As a public figure, His Holiness, the 14th Dalai Lama, is a truly extraordinary presence. Not only is he the supreme religious authority of the Tibetan people, he is also a global statesman, one who is concerned with the well-being of the entire planet. From climate change to sectarian violence, clean drinking water to universal healthcare, he has spoken up on a range of issues all his life.
Now, as humanity reels under the covid-19 crisis, his words may help steer us to the right path. It is with this intention that The Little Book of Encouragement compiles some of His Holiness' best known sayings, as well as thoughts on the current state of the world. Some excerpts from the book of 130 quotes, edited by Renuka Singh.
Scientists have evidence to prove that basic human nature is compassionate. They have also found the opposite, that constant anger and hatred weaken our immune system. Therefore, just as we teach people physical hygiene to help preserve their physical health, for a happy and peaceful mind, we need to teach people about emotional hygiene—how to tackle their destructive emotions.
On bringing hope to people
Resting our hopes on the younger generation is not sufficient; politicians too must act urgently. It is not enough to hold meetings and conferences; we must set a timetable for change. Only if we start to act now will we have a reason to hope. We must not sacrifice our civilization for the greed of a few. Journalists have an equally important role. I tell them, that in these modern times, they have a special responsibility to bring awareness to the people; to not just report bad news, but bring people hope.
Religion should not just be limited to praying. Ethical action is more important than prayers. What are Buddha, Allah or Christ supposed to do if we human beings destroy our earth, fill the oceans with plastic so that fish, seals and whales perish, and cause rapid desertification and vast amounts of greenhouse gases to be released into the atmosphere?
On environmental damage
Our environmental recklessness has brought the planet to a stage where she can no longer accept our behaviour in silence. The sheer size and frequency of environmental disasters—hurricanes, wildfires, desertification, glacial retreat, and melting of the polar ice caps—can be seen as her response to our irresponsible behaviour.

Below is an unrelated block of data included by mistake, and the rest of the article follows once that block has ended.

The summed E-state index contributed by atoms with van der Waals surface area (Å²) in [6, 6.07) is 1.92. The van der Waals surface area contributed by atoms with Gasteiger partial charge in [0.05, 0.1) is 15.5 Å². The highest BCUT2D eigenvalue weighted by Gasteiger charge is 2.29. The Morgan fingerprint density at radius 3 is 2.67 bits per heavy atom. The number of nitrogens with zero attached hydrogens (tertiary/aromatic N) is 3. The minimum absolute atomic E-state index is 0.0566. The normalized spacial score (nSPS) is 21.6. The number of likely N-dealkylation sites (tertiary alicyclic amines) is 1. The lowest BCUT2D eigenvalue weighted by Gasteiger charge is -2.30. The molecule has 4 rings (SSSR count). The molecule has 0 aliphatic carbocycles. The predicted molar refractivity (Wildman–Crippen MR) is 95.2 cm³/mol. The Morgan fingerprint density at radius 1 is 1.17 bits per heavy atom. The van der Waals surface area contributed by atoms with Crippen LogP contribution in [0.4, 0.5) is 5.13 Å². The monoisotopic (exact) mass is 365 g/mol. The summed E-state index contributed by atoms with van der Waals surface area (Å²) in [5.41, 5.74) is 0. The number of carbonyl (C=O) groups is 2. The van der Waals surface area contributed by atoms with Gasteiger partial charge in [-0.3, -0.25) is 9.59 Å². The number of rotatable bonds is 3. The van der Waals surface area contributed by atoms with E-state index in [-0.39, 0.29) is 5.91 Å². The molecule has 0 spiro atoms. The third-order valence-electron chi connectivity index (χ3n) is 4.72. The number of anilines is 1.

On asking why
Regarding mental bullying on the internet that leads young people to self-harm and suicide—as human beings, we are intelligent and can evaluate and choose what to take seriously. Even the Buddha advised his followers:
‘As the wise test gold by burning, cutting and rubbing it, so bhikshus, should you accept my words only after testing them, and not merely out of respect for me.’
As a Buddhist and a follower of the Nalanda tradition, I find it very useful to always ask, ‘Why?’
On emotional education
Education is another preoccupation I have. The whole world should pay more attention to how they can transform their emotions. This should be part of one’s education and not religion. Children need to be educated about the inner world; we must teach them how to develop peace of mind.
No matter how difficult the situation may be, we should employ science and human ingenuity with determination and courage to overcome the problems that confront us. Faced with threats to our health and well-being, it is natural to feel anxious and afraid. Everyone, at present, is doing their best to contain the spread of the coronavirus. I applaud the concerted efforts of nations to limit the threat.
In this time of serious crisis, we face threats to our health, and feel sadness for the family and friends we have lost. Economic disruption is posing a major challenge to governments and undermining the ability of so many people to make a living. The crisis and its consequences serve as a warning—only by coming together in a coordinated global response, will we meet the unprecedented magnitude of the challenges we face. I pray we all heed the call to unite.